GETTING DOWN AND DIRTY
By Lois Hoffman
The best thing about raising a bountiful garden is being able to enjoy all the fresh produce. The second best thing is being able to preserve some of that produce for the winter months. For years, folks have made use of root cellars for this very reason.
A root cellar is any storage location that uses the natural cooling, insulating and humidifying properties of the earth. They keep food from freezing during the winter and cool in the summer. Before refrigeration, root cellars were essential for storing root crops and keeping them fresh through the winter months. If you live where there are snowy, wintry conditions, this time-tested storage method still makes sense today.
Most of these structures are either totally or partially underground and must maintain temperatures between 32* and 40*F and have humidity between 85% and 95%. Cool temperatures slow the release of ethylene gas and stop the growth of microorganisms that cause decomposition. High humidity levels prevent the loss of moisture through evaporation and the withering look that accompanies it. Root vegetables, jars of pickled vegetables, and bulbs and rhizomes of perennial flowers do well in a root cellar.
There are three basic types of root cellars. The most common is the basement variety. They are often attached to houses for easy access or created in a corner of a basement. It takes very little work to create one. It is best to use the foundation walls in the northeast corner of the basement for two sides of the root cellar. Build the other two sides with studs and boards, making sure to insulate the interior walls, ceiling, door, and all ducts and pipes to keep the heat out. Be sure to have a ventilation system that allows cool, fresh air from outside to be brought in and stale air to be exhausted outside. This helps prevent mold and mildew.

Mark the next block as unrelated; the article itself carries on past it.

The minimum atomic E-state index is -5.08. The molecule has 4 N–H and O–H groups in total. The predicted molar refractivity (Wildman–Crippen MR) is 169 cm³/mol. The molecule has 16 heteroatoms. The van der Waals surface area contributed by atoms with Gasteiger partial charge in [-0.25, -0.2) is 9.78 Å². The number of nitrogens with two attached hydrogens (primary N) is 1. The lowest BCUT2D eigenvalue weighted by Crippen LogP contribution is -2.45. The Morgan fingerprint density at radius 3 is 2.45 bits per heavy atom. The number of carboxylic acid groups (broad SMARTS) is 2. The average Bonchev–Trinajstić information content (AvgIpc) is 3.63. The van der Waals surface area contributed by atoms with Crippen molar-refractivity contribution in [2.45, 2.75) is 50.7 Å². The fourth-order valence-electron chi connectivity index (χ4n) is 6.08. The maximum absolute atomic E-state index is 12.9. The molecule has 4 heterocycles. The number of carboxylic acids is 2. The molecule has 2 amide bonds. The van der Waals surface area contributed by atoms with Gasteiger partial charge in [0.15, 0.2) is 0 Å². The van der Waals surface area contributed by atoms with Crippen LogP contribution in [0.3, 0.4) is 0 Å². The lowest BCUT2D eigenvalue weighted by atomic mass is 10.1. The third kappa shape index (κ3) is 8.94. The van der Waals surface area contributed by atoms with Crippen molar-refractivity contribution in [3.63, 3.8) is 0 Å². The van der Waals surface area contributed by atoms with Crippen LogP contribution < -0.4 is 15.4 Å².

The next type is the hole-in-the-ground type, which entails digging a hole in the ground or horizontally into a hillside. This type requires good drainage, so sandy soil works great. The elevated slope is good because water will run away from the pit as it moves downward. If winter temperatures go below -25*F, dig a pit deep enough so all crops are under the soil’s surface. Flare the sides to prevent cave-ins and line the hole with straw and dry leaves. It should be covered with a thick, wooden lid, and the lid should have a layer of soil on top.
The third kind is the garbage can type. Using a metal garbage can or barrel in your hole-in-the-ground cellar helps keep water out. To start, dig a hole slightly larger than the diameter of the garbage can and deep enough so that the can’s lid will sit 4 inches below the soil level. Place straw inside with the vegetables, then heap dirt around the circumference. Cover the lid with straw or mulch and a sheet of plastic to keep everything dry.